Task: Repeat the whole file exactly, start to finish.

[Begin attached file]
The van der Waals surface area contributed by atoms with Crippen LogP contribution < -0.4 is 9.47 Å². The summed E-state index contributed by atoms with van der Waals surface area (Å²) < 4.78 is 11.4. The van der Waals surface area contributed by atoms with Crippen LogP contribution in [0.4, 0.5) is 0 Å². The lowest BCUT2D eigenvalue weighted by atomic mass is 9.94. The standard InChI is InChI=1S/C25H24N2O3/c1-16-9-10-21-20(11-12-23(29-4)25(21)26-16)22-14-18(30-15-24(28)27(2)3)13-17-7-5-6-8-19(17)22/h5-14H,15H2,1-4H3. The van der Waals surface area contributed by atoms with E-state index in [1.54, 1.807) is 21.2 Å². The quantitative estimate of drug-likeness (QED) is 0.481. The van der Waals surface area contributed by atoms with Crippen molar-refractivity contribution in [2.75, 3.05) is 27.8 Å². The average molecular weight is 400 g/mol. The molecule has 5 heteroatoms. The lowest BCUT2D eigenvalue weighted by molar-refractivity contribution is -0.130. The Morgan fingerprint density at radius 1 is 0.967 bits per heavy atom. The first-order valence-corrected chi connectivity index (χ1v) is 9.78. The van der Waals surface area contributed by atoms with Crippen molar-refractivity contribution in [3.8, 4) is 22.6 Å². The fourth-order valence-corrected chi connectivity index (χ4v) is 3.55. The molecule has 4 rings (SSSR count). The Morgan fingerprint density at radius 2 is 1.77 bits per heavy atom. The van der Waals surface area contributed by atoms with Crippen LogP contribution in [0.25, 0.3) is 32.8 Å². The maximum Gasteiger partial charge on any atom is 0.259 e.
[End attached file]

The van der Waals surface area contributed by atoms with Crippen LogP contribution < -0.4 is 9.47 Å². The summed E-state index contributed by atoms with van der Waals surface area (Å²) < 4.78 is 11.4. The van der Waals surface area contributed by atoms with Crippen LogP contribution in [0.4, 0.5) is 0 Å². The lowest BCUT2D eigenvalue weighted by atomic mass is 9.94. The standard InChI is InChI=1S/C25H24N2O3/c1-16-9-10-21-20(11-12-23(29-4)25(21)26-16)22-14-18(30-15-24(28)27(2)3)13-17-7-5-6-8-19(17)22/h5-14H,15H2,1-4H3. The van der Waals surface area contributed by atoms with E-state index in [1.54, 1.807) is 21.2 Å². The quantitative estimate of drug-likeness (QED) is 0.481. The van der Waals surface area contributed by atoms with Crippen molar-refractivity contribution in [2.75, 3.05) is 27.8 Å². The average molecular weight is 400 g/mol. The molecule has 5 heteroatoms. The lowest BCUT2D eigenvalue weighted by molar-refractivity contribution is -0.130. The Morgan fingerprint density at radius 1 is 0.967 bits per heavy atom. The first-order valence-corrected chi connectivity index (χ1v) is 9.78. The van der Waals surface area contributed by atoms with Crippen molar-refractivity contribution in [3.8, 4) is 22.6 Å². The fourth-order valence-corrected chi connectivity index (χ4v) is 3.55. The molecule has 4 rings (SSSR count). The Morgan fingerprint density at radius 2 is 1.77 bits per heavy atom. The van der Waals surface area contributed by atoms with Crippen LogP contribution in [0.25, 0.3) is 32.8 Å². The maximum Gasteiger partial charge on any atom is 0.259 e.